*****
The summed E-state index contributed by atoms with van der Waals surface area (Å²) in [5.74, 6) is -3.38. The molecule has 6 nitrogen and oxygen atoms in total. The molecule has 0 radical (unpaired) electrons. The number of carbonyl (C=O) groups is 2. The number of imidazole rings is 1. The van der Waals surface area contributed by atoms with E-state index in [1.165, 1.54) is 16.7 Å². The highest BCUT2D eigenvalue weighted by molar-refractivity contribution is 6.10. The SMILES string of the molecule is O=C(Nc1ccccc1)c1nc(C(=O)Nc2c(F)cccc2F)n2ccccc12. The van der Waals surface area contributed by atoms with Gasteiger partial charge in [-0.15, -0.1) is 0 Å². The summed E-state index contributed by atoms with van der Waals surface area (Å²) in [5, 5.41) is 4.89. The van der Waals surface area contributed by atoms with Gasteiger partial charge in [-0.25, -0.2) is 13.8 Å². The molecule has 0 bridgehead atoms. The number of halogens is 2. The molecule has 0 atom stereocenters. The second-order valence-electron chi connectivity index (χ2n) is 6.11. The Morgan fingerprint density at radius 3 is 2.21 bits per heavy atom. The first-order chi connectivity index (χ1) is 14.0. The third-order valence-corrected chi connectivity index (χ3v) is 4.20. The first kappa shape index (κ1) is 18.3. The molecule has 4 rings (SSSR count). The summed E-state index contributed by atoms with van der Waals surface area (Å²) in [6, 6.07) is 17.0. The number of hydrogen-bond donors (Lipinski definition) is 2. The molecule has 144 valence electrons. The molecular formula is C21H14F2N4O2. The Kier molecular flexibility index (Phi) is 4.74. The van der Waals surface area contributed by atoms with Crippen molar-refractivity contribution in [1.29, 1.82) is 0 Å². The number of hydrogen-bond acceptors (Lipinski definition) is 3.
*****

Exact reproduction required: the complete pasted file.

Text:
The summed E-state index contributed by atoms with van der Waals surface area (Å²) in [5.74, 6) is -3.38. The molecule has 6 nitrogen and oxygen atoms in total. The molecule has 0 radical (unpaired) electrons. The number of carbonyl (C=O) groups is 2. The number of imidazole rings is 1. The van der Waals surface area contributed by atoms with E-state index in [1.165, 1.54) is 16.7 Å². The highest BCUT2D eigenvalue weighted by molar-refractivity contribution is 6.10. The SMILES string of the molecule is O=C(Nc1ccccc1)c1nc(C(=O)Nc2c(F)cccc2F)n2ccccc12. The van der Waals surface area contributed by atoms with Gasteiger partial charge in [-0.15, -0.1) is 0 Å². The summed E-state index contributed by atoms with van der Waals surface area (Å²) in [5, 5.41) is 4.89. The van der Waals surface area contributed by atoms with Gasteiger partial charge in [-0.25, -0.2) is 13.8 Å². The molecule has 0 bridgehead atoms. The number of halogens is 2. The molecule has 0 atom stereocenters. The second-order valence-electron chi connectivity index (χ2n) is 6.11. The Morgan fingerprint density at radius 3 is 2.21 bits per heavy atom. The first-order chi connectivity index (χ1) is 14.0. The third-order valence-corrected chi connectivity index (χ3v) is 4.20. The first kappa shape index (κ1) is 18.3. The molecule has 4 rings (SSSR count). The summed E-state index contributed by atoms with van der Waals surface area (Å²) in [6, 6.07) is 17.0. The number of hydrogen-bond donors (Lipinski definition) is 2. The molecule has 144 valence electrons. The molecular formula is C21H14F2N4O2. The Kier molecular flexibility index (Phi) is 4.74. The van der Waals surface area contributed by atoms with Crippen molar-refractivity contribution in [1.29, 1.82) is 0 Å². The number of hydrogen-bond acceptors (Lipinski definition) is 3.